Nicholson School of Communication, University of Central Florida
Dr. Kimiko Akita is an associate professor in the Nicholson School of Communication at the University of Central Florida, where she teaches international and intercultural communication and a cultural studies honors seminar in manga and anime. Her more than three dozen research articles on gender and cross-cultural issues have appeared in books and journals including Global Media Journal, Women and the Media: Diverse Perspectives, Women and Language, and the Journal of Mass Media Ethics.
In 2012, Dr. Akita published “Tales from the ooku: The Shogun’s inner palace and the outer (mediated) world” in a scholarly book and co-authored “The epistemology of retweeting and the ethics of trust” in the Journal of Mass Media Ethics. In 2013, her forthcoming chapters are “Queer male TV commentators: Kinjo-no-obasan in advanced capitalism,” “‘My little girl’: News coverage of an ambiguously sexed athlete and Watsuji’s notions of trust and privacy,” “A ‘vexing implication’: Siamese cats and Orientalist mischief-making” and “‘Is she a man? Is she a transvestite?’ Critiquing the ethics of coverage of intersex athletes.”
After graduating from Nanzan Junior College in Japan, Dr. Akita earned a business degree from Mount Mary College in Wisconsin. She earned her master’s in Communication-Urban Studies from Michigan State University and her Ph.D. in Communication from Ohio University. Dr. Akita was a dissertation fellow at the Center’s for Women’s Intercultural Leadership at Saint Mary’s College (University of Notre Dame) in Indiana from 2002 to 2005.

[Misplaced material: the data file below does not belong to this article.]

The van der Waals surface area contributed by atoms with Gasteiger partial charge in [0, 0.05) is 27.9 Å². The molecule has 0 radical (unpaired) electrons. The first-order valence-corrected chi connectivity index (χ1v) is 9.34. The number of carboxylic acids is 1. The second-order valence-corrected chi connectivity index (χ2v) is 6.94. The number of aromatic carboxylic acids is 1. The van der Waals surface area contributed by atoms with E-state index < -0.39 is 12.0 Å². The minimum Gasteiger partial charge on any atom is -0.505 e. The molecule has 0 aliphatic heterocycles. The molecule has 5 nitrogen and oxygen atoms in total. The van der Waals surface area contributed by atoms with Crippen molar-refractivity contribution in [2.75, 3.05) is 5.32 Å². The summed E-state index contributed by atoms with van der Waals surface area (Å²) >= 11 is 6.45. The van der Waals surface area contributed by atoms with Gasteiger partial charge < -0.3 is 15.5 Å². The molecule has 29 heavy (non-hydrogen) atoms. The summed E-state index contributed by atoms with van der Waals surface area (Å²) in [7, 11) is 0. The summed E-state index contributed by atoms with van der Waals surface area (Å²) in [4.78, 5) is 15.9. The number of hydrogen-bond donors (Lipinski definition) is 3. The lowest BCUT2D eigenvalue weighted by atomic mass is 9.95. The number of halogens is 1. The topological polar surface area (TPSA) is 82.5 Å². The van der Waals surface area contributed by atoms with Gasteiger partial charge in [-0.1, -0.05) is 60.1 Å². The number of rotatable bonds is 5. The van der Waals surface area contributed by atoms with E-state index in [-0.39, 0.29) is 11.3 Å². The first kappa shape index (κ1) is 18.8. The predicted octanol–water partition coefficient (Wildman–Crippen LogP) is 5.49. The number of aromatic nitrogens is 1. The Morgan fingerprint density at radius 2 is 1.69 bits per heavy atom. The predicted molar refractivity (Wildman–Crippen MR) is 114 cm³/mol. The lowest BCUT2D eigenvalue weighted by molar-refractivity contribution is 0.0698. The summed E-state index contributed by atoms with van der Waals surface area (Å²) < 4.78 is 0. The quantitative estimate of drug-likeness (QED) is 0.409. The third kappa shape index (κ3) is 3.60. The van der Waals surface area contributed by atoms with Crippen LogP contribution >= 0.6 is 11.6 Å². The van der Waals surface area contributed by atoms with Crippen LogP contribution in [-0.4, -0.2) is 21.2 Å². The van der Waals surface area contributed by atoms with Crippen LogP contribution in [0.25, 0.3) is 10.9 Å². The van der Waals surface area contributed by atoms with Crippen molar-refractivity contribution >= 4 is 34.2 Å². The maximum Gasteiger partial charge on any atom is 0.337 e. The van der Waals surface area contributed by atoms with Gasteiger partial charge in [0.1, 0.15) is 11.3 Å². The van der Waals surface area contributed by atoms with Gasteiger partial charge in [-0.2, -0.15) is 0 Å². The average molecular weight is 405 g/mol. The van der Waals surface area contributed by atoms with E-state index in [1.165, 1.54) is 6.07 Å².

Breakout session: Crisis in Cross-Cultural Context: Military Response to and Media Framing of the (Latest) Rape in Okinawa
In October 2012, a Japanese woman on Okinawa accused two U.S. servicemen of raping her as she walked home during the early morning hours. It was the seventh reported rape of an Okinawan by a member of the U.S. military since its return to the island in 1972. The rape called to mind for many the 1995 kidnapping, beating and gang rape of an Okinawan schoolgirl by three U.S. servicemen. Both cases provoked outrage among the Japanese, who have complained bitterly about the 5,747 crimes committed on Okinawa since 1972 by the U.S. military—and about an agreement that protects American servicemen from Japanese jurisdiction. In 1995, the U.S. begrudgingly turned the suspects over to the Japanese. This time, the U.S. State Department moved swiftly to condemn the sailors, yet the Pentagon responded cautiously and without commitment. This study examines cross-cultural crisis communication in response to the 2012 Okinawa rape.
Research panel: Building Trust Among Volunteers in a Crisis: The Case of the Mikuni Oil Spill